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Suppose I have a code, and it is running in a very verbose mode. This maximum verbosity exposes a message that I'd like to read to see how everything is doing. However, the terminal is flooded with other content.

Is there a way to grep-filter the stderror output without transitioning the stderror pipeline to the stdout pipeline?

for example,

my-command 2>&1 | grep something # ok, great; is it possible without the pipe shift?

Is this possible?

i.e., maybe
my-command 2>(grep something)?
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  • Looks like unix.stackexchange.com/q/3514/117549 would do it ...?
    – Jeff Schaller
    Apr 3, 2020 at 16:23
  • Technically no in bash (I think other shells offer this) because you can only pipe stdout (“|”) or stdout and stderr (“|&”) to another process. The link @JeffSchaller provides is good, but I don't see the swapping stdout and stderr method. Are you interested in that?
    – Larry
    Apr 3, 2020 at 21:19
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    Also the highest upvoted answer there would work $ { echo stdout; echo stderr >&2; } 2> >(cat -n) stdout 1 stderr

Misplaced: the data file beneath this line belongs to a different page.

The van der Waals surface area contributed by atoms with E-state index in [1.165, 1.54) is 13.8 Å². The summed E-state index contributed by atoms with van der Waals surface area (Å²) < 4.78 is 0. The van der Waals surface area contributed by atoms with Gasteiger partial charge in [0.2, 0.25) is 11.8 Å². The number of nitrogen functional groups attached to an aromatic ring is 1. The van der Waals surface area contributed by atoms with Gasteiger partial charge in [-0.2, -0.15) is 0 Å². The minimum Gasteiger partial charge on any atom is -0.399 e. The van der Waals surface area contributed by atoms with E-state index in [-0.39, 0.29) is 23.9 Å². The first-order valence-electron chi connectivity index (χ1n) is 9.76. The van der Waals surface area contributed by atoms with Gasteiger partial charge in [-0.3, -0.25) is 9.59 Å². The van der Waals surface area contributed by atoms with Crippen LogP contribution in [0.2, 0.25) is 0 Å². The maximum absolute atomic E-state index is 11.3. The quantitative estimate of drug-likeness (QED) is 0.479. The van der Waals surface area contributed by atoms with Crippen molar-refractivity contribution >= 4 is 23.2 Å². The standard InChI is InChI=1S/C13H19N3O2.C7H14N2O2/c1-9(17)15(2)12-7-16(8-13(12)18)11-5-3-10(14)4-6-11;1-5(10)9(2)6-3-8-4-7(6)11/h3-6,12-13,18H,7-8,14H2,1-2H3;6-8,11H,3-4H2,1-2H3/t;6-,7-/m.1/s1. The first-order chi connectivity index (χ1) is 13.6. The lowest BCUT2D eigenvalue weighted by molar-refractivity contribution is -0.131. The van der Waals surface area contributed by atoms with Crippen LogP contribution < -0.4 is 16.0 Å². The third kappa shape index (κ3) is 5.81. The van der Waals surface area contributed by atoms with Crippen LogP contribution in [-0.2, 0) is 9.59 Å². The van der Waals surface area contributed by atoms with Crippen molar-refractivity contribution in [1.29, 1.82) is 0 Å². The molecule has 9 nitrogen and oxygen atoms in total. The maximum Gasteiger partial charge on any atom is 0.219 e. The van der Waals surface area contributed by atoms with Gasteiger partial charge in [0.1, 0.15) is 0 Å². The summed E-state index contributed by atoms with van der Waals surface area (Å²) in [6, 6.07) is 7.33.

– Larry
    Apr 3, 2020 at 21:24
  • @Larry thanks for this -- hadn't considered using alternative shells.
    – Chris
    Apr 4, 2020 at 14:09

1 Answer 1

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I'm putting these two options in as answers, even though they don't really answer the question (the answer is, “in bash, no”) in case someone else sees this, and to show the method of swapping stdout and stderr, and to have formatting correct (unlike in comments).

Answer one: suppose this is a program you want to run (I know it doesn't look like a command but pretend it is; replace all of this with the command and arguments you actually want to run):

{ echo stdout; echo stderr >&2; }

Now suppose you want to grep only stderr for something, but keep stdout as-is.

{ echo stdout; echo stderr >&2; } 2> >(grep something)

If that's all you did you'd get all of stdout, and parts of stderr that have something in it, all interspersed. You may want to write stdout and stderr to separate files for later viewing:

{ echo stdout; echo stderr >&2; } 2> >(grep something > errorfile) > outputfile

For swapping stdout and stderr (and why you'd want to do that) see https://stackoverflow.com/questions/13299317/io-redirection-swapping-stdout-and-stderr for a better explanation than I can give.

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